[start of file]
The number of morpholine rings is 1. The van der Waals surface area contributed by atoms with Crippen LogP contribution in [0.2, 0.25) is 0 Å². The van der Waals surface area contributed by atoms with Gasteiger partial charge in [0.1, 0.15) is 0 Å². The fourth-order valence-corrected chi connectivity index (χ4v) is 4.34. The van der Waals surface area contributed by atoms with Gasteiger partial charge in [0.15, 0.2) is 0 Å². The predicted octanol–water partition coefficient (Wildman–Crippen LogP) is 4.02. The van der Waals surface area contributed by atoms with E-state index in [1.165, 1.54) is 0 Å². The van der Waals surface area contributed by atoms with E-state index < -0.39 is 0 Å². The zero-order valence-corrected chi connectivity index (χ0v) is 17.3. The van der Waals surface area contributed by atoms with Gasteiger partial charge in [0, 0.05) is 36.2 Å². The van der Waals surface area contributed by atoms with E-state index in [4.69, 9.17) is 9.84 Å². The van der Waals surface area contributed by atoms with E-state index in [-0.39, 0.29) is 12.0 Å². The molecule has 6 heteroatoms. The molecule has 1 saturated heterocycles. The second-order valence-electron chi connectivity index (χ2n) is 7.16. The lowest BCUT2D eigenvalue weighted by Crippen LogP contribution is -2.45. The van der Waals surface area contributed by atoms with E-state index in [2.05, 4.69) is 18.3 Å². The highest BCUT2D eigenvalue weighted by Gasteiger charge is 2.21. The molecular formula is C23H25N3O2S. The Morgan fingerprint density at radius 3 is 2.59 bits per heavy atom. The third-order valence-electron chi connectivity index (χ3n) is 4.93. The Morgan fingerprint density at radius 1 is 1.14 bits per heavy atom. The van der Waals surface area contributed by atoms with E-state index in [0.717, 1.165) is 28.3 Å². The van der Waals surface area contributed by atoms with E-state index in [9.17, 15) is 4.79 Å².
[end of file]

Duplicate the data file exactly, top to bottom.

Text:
The number of morpholine rings is 1. The van der Waals surface area contributed by atoms with Crippen LogP contribution in [0.2, 0.25) is 0 Å². The van der Waals surface area contributed by atoms with Gasteiger partial charge in [0.1, 0.15) is 0 Å². The fourth-order valence-corrected chi connectivity index (χ4v) is 4.34. The van der Waals surface area contributed by atoms with Gasteiger partial charge in [0.15, 0.2) is 0 Å². The predicted octanol–water partition coefficient (Wildman–Crippen LogP) is 4.02. The van der Waals surface area contributed by atoms with E-state index in [1.165, 1.54) is 0 Å². The van der Waals surface area contributed by atoms with E-state index < -0.39 is 0 Å². The zero-order valence-corrected chi connectivity index (χ0v) is 17.3. The van der Waals surface area contributed by atoms with Gasteiger partial charge in [0, 0.05) is 36.2 Å². The van der Waals surface area contributed by atoms with E-state index in [4.69, 9.17) is 9.84 Å². The van der Waals surface area contributed by atoms with E-state index in [-0.39, 0.29) is 12.0 Å². The molecule has 6 heteroatoms. The molecule has 1 saturated heterocycles. The second-order valence-electron chi connectivity index (χ2n) is 7.16. The lowest BCUT2D eigenvalue weighted by Crippen LogP contribution is -2.45. The van der Waals surface area contributed by atoms with E-state index in [2.05, 4.69) is 18.3 Å². The highest BCUT2D eigenvalue weighted by Gasteiger charge is 2.21. The molecular formula is C23H25N3O2S. The Morgan fingerprint density at radius 3 is 2.59 bits per heavy atom. The third-order valence-electron chi connectivity index (χ3n) is 4.93. The Morgan fingerprint density at radius 1 is 1.14 bits per heavy atom. The van der Waals surface area contributed by atoms with E-state index in [0.717, 1.165) is 28.3 Å². The van der Waals surface area contributed by atoms with E-state index in [9.17, 15) is 4.79 Å².